Learning the art of an enticing CTA is a must; however, this is something to be used sparingly and with tact, as there can also be too many call-to-actions integrated into a website. While it might seem like a wonderful idea to give your website visitors a variety of doors to open, it can often backfire (think of the classic scenario of being in an ice cream shop with too many flavors to choose from!). When you present a plethora of potential actions for a visitor to take, there’s a very high chance they will avoid all of them. Take time to evaluate how your website is or isn’t using CTAs and make adjustments as needed.
5. Reflect thy brand
Have you ever landed on a website and thought to yourself, “Hmm…this looks exactly like the last website I looked at!”. Or when you try to recall a website or brand you’ve interacted with and can’t seem to remember it very well? That’s definitely a problem you want to avoid! If you don’t want to get lost in a sea of templated websites and mundane content, you have to stand out.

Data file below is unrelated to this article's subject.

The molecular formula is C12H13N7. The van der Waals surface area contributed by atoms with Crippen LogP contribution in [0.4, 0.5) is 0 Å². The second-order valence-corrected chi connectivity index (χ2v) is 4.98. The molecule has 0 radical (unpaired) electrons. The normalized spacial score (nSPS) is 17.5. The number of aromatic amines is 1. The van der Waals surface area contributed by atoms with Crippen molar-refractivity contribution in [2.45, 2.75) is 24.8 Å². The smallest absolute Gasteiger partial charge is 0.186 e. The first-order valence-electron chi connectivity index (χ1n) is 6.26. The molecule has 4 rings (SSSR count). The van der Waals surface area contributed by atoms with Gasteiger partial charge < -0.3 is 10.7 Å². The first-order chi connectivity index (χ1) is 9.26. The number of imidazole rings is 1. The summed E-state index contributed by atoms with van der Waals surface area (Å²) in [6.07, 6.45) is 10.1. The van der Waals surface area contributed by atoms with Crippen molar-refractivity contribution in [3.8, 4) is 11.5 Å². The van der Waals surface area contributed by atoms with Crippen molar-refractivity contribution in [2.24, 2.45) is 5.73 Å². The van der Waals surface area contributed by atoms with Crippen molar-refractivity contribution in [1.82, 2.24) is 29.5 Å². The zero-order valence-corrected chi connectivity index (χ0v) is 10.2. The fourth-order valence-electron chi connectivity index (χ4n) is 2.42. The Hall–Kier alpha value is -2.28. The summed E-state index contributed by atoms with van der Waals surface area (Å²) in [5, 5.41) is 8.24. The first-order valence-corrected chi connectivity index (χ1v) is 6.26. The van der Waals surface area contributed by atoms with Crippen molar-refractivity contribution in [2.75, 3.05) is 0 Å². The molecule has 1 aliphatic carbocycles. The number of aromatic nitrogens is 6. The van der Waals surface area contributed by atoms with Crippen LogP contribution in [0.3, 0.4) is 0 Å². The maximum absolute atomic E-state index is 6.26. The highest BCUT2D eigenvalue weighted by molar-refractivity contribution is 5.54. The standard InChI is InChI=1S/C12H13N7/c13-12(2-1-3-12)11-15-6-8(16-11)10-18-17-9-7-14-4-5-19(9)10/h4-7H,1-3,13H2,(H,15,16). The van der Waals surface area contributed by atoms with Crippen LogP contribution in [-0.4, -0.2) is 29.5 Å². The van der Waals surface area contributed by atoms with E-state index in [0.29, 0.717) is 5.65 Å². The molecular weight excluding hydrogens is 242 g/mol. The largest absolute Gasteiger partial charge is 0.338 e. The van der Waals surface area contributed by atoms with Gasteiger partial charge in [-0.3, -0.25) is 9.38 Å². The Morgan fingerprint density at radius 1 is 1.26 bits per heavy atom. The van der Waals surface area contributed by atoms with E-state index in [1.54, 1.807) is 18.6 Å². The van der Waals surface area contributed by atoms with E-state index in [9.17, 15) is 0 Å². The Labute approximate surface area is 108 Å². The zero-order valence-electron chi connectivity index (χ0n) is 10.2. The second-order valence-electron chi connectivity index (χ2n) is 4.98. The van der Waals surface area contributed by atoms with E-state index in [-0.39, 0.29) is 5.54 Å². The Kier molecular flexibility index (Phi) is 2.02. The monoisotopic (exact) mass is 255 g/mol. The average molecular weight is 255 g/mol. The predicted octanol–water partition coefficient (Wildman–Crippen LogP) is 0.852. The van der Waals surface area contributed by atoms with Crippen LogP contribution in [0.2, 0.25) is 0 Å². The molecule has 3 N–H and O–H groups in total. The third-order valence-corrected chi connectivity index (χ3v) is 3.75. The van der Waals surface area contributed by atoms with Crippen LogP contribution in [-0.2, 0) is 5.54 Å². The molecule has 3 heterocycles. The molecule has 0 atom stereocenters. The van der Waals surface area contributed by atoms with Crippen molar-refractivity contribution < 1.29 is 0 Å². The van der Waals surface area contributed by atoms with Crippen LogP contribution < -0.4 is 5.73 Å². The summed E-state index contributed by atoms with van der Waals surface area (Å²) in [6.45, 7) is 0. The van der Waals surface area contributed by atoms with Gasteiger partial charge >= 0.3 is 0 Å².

A great example is when you hear the brand name Apple, you don’t immediately think of the fruit, you think of a very specific feeling and that feeling creates an emotional response. Regardless of whether you love them or hate them, you think about their unique designs, their operating system, their product ecosystem, and what they stand for. This goes far beyond logos and imagery or even creative advertising campaigns. As we’ve already covered, the Apple brand connects with consumers on an emotional level, resulting in their customers feeling a sense of loyalty to the brand itself.
'A website that lacks brand personality lacks the ability to be memorable.' - Sarah Turton, Weight Creative Click To Tweet